Throttleless and EGR-controlled stoichiometric combustion in a diesel–gasoline dual-fuel compression ignition engine

Research output: Contribution to journalArticlepeer-review

Authors

Colleges, School and Institutes

Abstract

Stoichiometric Diesel and Gasoline Dual-fuel (Dieseline) Compression Ignition (SDCI) combustion using three-way catalyst (TWC) after-treatment is a promising technology to address the challenge issues of fuel consumption and emissions in future internal combustion engines. The authors use EGR instead of the throttle to control the load of the dual fuel compression ignition combustion engine. In order to investigate the fuel consumption and emission characteristics of SDCI combustion, a series of experiments were conducted in a modified single cylinder diesel engine using gasoline with a small portion of diesel for ignition enhancement. The experimental results show that SDCI combustion can achieve high indicated thermal efficiencies in a relatively wide range of loads (IMEP 4.3–8.0 bar) because of a higher compression ratio, shorter combustion and smaller pumping losses. An attractive indicative specific fuel consumption (ISFC) of 190.8 g/kW h has been achieved at a medium load without any boosting and the PM emissions are lower than for conventional diesel combustion. Different diesel percentages in the dual fuel supply have shown a significant impact on the ignition process and provide a wider available time range for combustion phase control. Diesel direct injection (DI) timing has a greater effect on PM emissions than the fuel ratio. Late DI timing reduces the thermal efficiency and results in higher PM emissions. Early DI timing and less diesel are preferable in order to reduce or avoid the diffusion combustion stage, which may lead to high PM emissions in the stoichiometric combustion.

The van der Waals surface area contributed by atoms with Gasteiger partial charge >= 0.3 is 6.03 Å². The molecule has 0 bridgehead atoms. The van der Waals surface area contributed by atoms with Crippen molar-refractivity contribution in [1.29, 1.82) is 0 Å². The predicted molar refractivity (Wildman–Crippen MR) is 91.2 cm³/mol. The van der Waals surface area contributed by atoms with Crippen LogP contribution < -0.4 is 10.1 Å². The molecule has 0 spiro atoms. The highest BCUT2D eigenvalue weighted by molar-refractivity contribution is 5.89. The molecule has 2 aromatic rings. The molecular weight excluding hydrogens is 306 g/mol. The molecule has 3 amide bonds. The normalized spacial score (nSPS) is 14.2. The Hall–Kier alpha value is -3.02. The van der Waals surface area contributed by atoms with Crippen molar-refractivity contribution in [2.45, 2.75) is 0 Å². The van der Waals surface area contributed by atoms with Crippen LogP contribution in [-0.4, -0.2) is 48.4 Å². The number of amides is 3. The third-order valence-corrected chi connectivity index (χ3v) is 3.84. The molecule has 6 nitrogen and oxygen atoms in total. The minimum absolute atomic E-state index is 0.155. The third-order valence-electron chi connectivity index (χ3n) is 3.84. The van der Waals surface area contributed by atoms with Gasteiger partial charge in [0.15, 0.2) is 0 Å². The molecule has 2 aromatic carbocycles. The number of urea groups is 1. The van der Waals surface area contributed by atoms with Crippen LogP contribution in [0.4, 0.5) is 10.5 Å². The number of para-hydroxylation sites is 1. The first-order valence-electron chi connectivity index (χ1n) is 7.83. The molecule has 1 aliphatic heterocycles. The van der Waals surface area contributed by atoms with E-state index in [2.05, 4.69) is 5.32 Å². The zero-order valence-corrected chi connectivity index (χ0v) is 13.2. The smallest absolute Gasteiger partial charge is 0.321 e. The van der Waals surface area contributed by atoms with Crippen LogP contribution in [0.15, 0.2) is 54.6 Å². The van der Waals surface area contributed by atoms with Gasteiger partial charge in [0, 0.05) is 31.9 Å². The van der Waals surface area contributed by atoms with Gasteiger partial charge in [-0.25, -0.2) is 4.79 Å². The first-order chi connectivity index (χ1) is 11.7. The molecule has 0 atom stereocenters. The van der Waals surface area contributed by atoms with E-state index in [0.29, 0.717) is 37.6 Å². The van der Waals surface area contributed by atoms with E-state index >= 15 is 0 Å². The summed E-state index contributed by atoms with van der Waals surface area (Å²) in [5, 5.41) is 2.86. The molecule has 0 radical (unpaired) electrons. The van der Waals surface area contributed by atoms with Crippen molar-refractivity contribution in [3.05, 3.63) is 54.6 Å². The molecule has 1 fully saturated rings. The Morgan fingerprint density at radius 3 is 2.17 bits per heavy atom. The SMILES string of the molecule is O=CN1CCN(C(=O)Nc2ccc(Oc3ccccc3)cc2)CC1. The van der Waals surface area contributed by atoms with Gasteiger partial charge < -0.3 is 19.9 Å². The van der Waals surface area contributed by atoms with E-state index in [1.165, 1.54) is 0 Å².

Details

Original languageEnglish
Pages (from-to)765-777
JournalFuel
Volume115
Early online date31 Jul 2013
Publication statusPublished - Jan 2014

Keywords

  • Dual fuel, Dieseline, Stoichiometric combustion, EGR, PM